As someone that works in the restaurant industry I can tell you that you can work 40+ hours and not earn enough to live on. There are also very few teenagers that are working in fast food. Most are struggling adults taht have to work two jobs. Even if they did pay $15 hour the companies will just cut worker shifts and days they work
You mean until the knock on effect kicks in and more and more people are able to eat out?
I can't be arsed cooking. I enjoy it. Once a week, maybe, when I can put the effort in, but rather thinking "fuck it" and making spaghetti hoops or beans on toast, to create the least possible mess, I'd rather go out and enjoy a nice people, in decent company, speak to the staff for something different.
What I'm on at the minute is more than a decent wage, but I couldn't afford to do that. If I was able to, I would be. I'm sure many other people would be. All these people are now coming out to eat; if you can't afford to staff a restaurant at those times after the amount of potential money coming in, then you won't receive that money as people will go where they can get served quicker and properly.
In the UK, the Living Wage is £7.85 in 2014-2015, which in October is likely to go up to around £8.05+ this year. We'll call it £8 for ease. Now, you don't get taxed on your first £10600, so that means that on a 25 hour week, you won't be taxed, but can earn £200 a week without being taxed. Anything over that has the extra taxed at 20%. That is a 3 Nights work a week; Friday, Saturday, and Sunday.
Compare that same amount of work for the National Minimum Wage at 6.50; 162.50, £8450, or according to this; http://www.cpag.org.uk/content/uk-poverty-line
, for a single parent with a child under 14, considered the Poverty Line. From that, you've got to find Food (~£60 a week) Accomodation (~100 a weak), Travel (~£20 for a weekly pass), Childcare (~£120 for those 3 nights you're working)...
So, for people who are working in that way, you've got all that money going out on absolute minimum requirement purposes, so that there is no profit being made on items of higher value items. People aren't eating out at a restaurant to pay £50 for a bottle of wine, 2 meals, cinema, and a taxi back, they're going home, and eating a tin of beans and toast, not because they're lazy, but because that's what they can afford. Your food prices? You can afford to put them up slightly; because you'll need to cover the increase costs that have come from supply/demand mechanics, but also because you can afford to because people will buy them. Someone who has £5 to spend is unlikely to spend £4.50 on something, but someone who has £10 to spend is more likely to £5 for the same thing.
This means that as a company continues to employ more and more people going at this lower rate of pay, more and more money is being taken out of the overall economy and circulation, and instead going in to line the pockets and profit/loss of corporations and their big wigs. I'm not against Capitalism, I believe in getting rewarded for the work you put in, and being able to reap those benefits, but I also believe that it cannot operate without a corporate responsibility, and that involves playing a long game. I can't sell my houses for Millions and Millions of pounds, because they're not worth that, and no-one would buy them.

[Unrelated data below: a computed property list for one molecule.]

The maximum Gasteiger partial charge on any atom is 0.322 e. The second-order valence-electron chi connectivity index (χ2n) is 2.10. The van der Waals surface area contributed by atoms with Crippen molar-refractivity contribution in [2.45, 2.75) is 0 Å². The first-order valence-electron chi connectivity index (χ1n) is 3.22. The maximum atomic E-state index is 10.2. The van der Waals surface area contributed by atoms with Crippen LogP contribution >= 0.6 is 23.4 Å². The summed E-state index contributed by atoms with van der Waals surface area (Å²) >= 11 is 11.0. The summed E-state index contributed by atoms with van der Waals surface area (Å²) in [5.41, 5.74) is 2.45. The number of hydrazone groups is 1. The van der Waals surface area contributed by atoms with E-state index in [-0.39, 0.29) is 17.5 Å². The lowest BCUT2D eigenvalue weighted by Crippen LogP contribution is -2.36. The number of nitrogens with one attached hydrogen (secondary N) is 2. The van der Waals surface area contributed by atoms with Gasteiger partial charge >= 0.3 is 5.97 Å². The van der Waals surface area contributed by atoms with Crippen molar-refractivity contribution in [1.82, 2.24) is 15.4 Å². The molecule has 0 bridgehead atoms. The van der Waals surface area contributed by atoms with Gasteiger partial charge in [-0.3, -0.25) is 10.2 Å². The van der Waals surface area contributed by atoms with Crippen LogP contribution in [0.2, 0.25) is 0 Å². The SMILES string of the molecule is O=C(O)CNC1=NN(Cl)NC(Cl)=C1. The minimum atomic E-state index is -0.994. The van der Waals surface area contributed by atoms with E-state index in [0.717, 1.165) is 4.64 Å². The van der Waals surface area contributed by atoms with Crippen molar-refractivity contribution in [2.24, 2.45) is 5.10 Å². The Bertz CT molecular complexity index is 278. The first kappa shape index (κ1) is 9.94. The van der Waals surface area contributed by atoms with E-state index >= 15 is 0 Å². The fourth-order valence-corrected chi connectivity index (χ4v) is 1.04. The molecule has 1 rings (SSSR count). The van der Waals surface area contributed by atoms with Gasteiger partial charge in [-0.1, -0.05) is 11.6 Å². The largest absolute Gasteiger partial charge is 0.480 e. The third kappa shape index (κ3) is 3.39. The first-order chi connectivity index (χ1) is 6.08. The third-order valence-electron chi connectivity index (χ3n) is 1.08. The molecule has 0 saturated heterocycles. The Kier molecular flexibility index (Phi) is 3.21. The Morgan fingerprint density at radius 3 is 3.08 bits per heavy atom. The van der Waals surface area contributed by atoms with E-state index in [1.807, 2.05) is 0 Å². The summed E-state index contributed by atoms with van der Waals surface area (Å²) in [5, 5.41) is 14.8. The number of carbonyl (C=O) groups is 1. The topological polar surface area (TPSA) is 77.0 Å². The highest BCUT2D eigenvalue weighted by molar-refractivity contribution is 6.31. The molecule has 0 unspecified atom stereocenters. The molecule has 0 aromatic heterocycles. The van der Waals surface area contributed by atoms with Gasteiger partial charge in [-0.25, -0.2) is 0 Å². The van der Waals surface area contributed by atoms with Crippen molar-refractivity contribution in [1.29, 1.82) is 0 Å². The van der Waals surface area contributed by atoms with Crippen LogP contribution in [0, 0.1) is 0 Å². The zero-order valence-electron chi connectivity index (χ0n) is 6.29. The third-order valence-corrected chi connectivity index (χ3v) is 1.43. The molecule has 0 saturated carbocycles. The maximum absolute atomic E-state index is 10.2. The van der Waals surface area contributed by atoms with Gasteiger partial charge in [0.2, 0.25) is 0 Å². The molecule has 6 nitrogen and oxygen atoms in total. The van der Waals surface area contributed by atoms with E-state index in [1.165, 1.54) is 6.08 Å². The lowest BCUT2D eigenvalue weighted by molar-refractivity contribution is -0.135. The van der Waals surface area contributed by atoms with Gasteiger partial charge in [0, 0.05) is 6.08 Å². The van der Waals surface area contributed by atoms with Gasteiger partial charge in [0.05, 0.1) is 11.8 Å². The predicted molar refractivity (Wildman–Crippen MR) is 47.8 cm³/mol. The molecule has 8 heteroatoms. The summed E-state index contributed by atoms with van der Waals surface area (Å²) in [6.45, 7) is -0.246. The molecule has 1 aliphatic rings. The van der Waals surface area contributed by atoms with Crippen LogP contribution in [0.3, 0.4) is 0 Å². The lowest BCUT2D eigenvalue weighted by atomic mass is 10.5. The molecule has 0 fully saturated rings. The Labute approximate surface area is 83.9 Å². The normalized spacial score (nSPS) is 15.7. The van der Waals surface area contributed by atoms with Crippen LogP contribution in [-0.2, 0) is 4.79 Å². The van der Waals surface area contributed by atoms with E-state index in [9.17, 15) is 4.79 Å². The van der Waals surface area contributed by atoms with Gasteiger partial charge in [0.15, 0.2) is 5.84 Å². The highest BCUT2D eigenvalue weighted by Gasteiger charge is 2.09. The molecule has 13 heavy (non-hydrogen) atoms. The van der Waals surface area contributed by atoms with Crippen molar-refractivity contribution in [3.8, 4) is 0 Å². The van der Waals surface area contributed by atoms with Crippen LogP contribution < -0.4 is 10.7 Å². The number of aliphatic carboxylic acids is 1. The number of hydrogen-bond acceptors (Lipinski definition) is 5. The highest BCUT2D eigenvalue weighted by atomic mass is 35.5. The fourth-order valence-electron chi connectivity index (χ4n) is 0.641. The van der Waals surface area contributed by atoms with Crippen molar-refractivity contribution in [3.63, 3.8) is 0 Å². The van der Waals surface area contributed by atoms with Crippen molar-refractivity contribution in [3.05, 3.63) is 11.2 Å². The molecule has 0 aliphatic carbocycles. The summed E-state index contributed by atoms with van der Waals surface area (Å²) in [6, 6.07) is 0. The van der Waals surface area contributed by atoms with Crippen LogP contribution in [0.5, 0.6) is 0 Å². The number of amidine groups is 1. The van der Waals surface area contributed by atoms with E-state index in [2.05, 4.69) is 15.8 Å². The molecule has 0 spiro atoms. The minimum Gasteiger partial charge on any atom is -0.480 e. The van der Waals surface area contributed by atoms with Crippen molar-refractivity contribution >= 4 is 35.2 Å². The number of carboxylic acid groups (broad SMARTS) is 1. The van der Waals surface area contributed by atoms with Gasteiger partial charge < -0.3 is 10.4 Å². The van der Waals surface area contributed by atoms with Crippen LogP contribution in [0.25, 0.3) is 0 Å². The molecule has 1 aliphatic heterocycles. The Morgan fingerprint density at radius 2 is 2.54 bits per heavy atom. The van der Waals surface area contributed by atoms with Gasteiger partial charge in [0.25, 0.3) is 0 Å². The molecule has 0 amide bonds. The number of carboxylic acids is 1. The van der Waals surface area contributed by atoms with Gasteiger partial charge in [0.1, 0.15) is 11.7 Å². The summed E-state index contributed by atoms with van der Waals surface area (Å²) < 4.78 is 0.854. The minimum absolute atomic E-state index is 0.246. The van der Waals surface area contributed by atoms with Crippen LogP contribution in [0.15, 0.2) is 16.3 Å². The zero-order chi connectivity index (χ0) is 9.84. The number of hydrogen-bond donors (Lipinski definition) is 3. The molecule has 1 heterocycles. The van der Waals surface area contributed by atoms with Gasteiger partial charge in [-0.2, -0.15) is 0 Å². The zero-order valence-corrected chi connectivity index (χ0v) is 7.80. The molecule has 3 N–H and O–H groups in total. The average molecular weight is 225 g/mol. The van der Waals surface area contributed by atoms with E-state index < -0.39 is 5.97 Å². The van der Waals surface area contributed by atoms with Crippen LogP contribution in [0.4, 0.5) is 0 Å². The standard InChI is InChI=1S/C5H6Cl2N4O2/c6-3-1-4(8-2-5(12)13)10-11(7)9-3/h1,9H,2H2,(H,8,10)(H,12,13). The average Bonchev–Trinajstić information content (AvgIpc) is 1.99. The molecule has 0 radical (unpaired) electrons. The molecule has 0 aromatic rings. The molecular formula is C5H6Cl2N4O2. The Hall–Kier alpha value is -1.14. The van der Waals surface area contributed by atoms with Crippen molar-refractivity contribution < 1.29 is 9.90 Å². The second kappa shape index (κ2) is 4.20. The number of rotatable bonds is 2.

In return, we get quantitive easing, which is basically printing money, and devaluing the pound. As that is slowly levelling out, and the pound becomes stronger again, we are seeing the upside of people being forced to borrow money; higher inflation rates were good in some instance, because it effectively shrunk the effect on debts; the debt was static; £10,000 was £10,000, but being paid £10/hour instead of £8 and hour because of inflation effectively reduced the cost of the debt by 25% comparatively (and overly simplistically).
It's hard to explain; we're after all talking on a forum where the main point of interest is an extremely over costed luxury good that regardless of complaints of it being too expensive, for the most point we can afford, and are not counted as being on the poverty line. But that said, get paid more means more money to spend, more money to spend means more demand, means more jobs for people, means more money going into the economy, and around and around we go.
The cost? A comparatively short term cost to private business owners and inevitably the government who are going to have to food that bill in a form of compensation. There won't be a need for increased Tax, because the increase in monetary value from VAT transactions will pay for itself.
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